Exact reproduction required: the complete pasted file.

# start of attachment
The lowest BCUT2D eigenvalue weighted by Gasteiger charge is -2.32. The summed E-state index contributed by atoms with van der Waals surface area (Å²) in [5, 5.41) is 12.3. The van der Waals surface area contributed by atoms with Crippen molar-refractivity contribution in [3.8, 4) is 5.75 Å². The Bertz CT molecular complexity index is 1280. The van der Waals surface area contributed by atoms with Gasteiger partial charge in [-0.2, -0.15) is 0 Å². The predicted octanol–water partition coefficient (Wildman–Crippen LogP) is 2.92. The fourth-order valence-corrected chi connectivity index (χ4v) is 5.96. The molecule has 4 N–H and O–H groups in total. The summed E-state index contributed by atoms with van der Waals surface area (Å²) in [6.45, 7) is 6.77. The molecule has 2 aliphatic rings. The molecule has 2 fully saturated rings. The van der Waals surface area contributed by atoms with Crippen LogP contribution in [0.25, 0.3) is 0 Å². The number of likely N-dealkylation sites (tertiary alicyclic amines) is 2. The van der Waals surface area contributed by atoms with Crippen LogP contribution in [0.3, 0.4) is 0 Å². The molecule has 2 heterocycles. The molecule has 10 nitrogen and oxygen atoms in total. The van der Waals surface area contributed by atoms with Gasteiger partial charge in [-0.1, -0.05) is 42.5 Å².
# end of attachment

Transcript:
The lowest BCUT2D eigenvalue weighted by Gasteiger charge is -2.32. The summed E-state index contributed by atoms with van der Waals surface area (Å²) in [5, 5.41) is 12.3. The van der Waals surface area contributed by atoms with Crippen molar-refractivity contribution in [3.8, 4) is 5.75 Å². The Bertz CT molecular complexity index is 1280. The van der Waals surface area contributed by atoms with Gasteiger partial charge in [-0.2, -0.15) is 0 Å². The predicted octanol–water partition coefficient (Wildman–Crippen LogP) is 2.92. The fourth-order valence-corrected chi connectivity index (χ4v) is 5.96. The molecule has 4 N–H and O–H groups in total. The summed E-state index contributed by atoms with van der Waals surface area (Å²) in [6.45, 7) is 6.77. The molecule has 2 aliphatic rings. The molecule has 2 fully saturated rings. The van der Waals surface area contributed by atoms with Crippen LogP contribution in [0.25, 0.3) is 0 Å². The number of likely N-dealkylation sites (tertiary alicyclic amines) is 2. The van der Waals surface area contributed by atoms with Crippen LogP contribution in [0.3, 0.4) is 0 Å². The molecule has 2 heterocycles. The molecule has 10 nitrogen and oxygen atoms in total. The van der Waals surface area contributed by atoms with Gasteiger partial charge in [-0.1, -0.05) is 42.5 Å².